Marijuana and Kids

I know what you’re thinking – what’s she talking about ?  Marijuana and kids?  Not to worry, my mind has been busy with TWO topics: marijuana and kids, not the singular topic of marijuana and kids.

It’s official.  The legalization of marijuana is to appear on the November ballot in California and I find myself wondering where do I stand.  In the very early 70’s, while in high school, I took an impromptu survey of fellow students to see if they thought marijuana should be legalized.  I still have those spiral bound notebook papers with handwritten answers, tucked away in a box downstairs in my garage. I, of course, believed that marijuana should be legalized.  There was no other choice for a free spirit, creative, far out kind of girl with a wide variety of friends, including the “druggies” and the “heads”.

Was I ahead of my time in my thinking?  After all, this was almost 40 years ago!  And way before any thinking of “medicinal pot.”  I know it  wasn’t just me, it was a generational thing.  It was the time of experimenting with drugs.  It was magic mushrooms and psilocybin, mescaline and pot, Timothy Leary and LSD, and a host of other popular drugs.  Pot seemed to be the least innocuous of them all – certainly no worse than drinking.  And drinking was legal!  Still is.

After a long hiatus of drinking, and reevaluating the effects of alcoholism in my life, I can now enjoy wine and cocktails.  Of course, in many ways I am the same person I was then, but in other ways, I am not near who I was.  For one, I no longer have “druggie” friends and am far removed from that culture.  So where does that put me on the legalization of marijuana?  Where do I stand?  I’m not sure.  Where do you stand?  I used to think it was no big deal.  Now, I’m asked to vote, to take on the social responsibility of what legalization means.  Am I ready?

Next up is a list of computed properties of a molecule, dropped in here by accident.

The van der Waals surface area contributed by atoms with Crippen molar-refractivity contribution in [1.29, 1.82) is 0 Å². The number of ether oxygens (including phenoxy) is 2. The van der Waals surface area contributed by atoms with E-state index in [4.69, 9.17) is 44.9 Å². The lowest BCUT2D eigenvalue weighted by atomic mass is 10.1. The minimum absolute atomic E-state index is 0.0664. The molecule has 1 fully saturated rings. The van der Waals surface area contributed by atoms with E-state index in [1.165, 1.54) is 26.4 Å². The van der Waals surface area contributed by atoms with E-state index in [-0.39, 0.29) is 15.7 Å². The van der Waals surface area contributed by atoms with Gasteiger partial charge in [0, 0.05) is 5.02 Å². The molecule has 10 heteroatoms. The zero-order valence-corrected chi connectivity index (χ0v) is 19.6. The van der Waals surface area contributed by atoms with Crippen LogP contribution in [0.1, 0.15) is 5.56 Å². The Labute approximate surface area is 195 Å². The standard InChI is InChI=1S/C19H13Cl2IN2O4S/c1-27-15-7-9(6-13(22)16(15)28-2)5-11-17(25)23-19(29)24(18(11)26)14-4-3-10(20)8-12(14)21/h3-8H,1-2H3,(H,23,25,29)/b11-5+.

I think I can say with absolute conviction that I believe in medical marijuana.  I believe that there are people for whom marijuana is truly beneficial and not recreational or detrimental.  Like those with conditions that marijuana helps to relieve pain or nausea or….  But I have also grown skeptical in my age that the pot clubs don’t only serve those in need.  But this isn’t even my biggest concern.  What benefit will legalization really bring?  What, if any problems, will it create?  Exacerbate?

I read in the paper that police will no longer have to deal with those having less than an ounce in their possession so they can use their resources for other things.  I doubt the police now go after someone with less than an ounce, that isn’t the priority. You can sometimes smell  it as you walk down a City street.  There are other claims that it will bring in tax revenue desperately in need in these economic times. From what I’ve read, an individual can only grow for themselves within a 5×5 space (I think that’s what it said).  How would it be regulated?  And then there’s the big question, what about the kids?  Easier access means easier access.  Do I want that for my children?  No.